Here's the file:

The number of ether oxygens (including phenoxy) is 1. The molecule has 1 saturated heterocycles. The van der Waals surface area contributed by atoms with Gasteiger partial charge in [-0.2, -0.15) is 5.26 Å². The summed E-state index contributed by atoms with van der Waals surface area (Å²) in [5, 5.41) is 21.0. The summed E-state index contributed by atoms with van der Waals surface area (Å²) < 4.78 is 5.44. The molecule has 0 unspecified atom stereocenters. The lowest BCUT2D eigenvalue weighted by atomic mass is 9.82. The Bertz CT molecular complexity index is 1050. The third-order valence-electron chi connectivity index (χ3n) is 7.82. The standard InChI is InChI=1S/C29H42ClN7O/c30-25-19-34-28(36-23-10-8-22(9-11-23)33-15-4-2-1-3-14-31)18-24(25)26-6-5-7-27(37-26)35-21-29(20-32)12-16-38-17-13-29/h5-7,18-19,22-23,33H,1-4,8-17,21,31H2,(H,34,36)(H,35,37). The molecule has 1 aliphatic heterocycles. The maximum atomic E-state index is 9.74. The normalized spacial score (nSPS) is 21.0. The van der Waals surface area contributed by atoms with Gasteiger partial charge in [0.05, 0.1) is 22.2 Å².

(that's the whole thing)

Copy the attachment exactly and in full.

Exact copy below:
The number of ether oxygens (including phenoxy) is 1. The molecule has 1 saturated heterocycles. The van der Waals surface area contributed by atoms with Gasteiger partial charge in [-0.2, -0.15) is 5.26 Å². The summed E-state index contributed by atoms with van der Waals surface area (Å²) in [5, 5.41) is 21.0. The summed E-state index contributed by atoms with van der Waals surface area (Å²) < 4.78 is 5.44. The molecule has 0 unspecified atom stereocenters. The lowest BCUT2D eigenvalue weighted by atomic mass is 9.82. The Bertz CT molecular complexity index is 1050. The third-order valence-electron chi connectivity index (χ3n) is 7.82. The standard InChI is InChI=1S/C29H42ClN7O/c30-25-19-34-28(36-23-10-8-22(9-11-23)33-15-4-2-1-3-14-31)18-24(25)26-6-5-7-27(37-26)35-21-29(20-32)12-16-38-17-13-29/h5-7,18-19,22-23,33H,1-4,8-17,21,31H2,(H,34,36)(H,35,37). The molecule has 1 aliphatic heterocycles. The maximum atomic E-state index is 9.74. The normalized spacial score (nSPS) is 21.0. The van der Waals surface area contributed by atoms with Gasteiger partial charge in [0.05, 0.1) is 22.2 Å².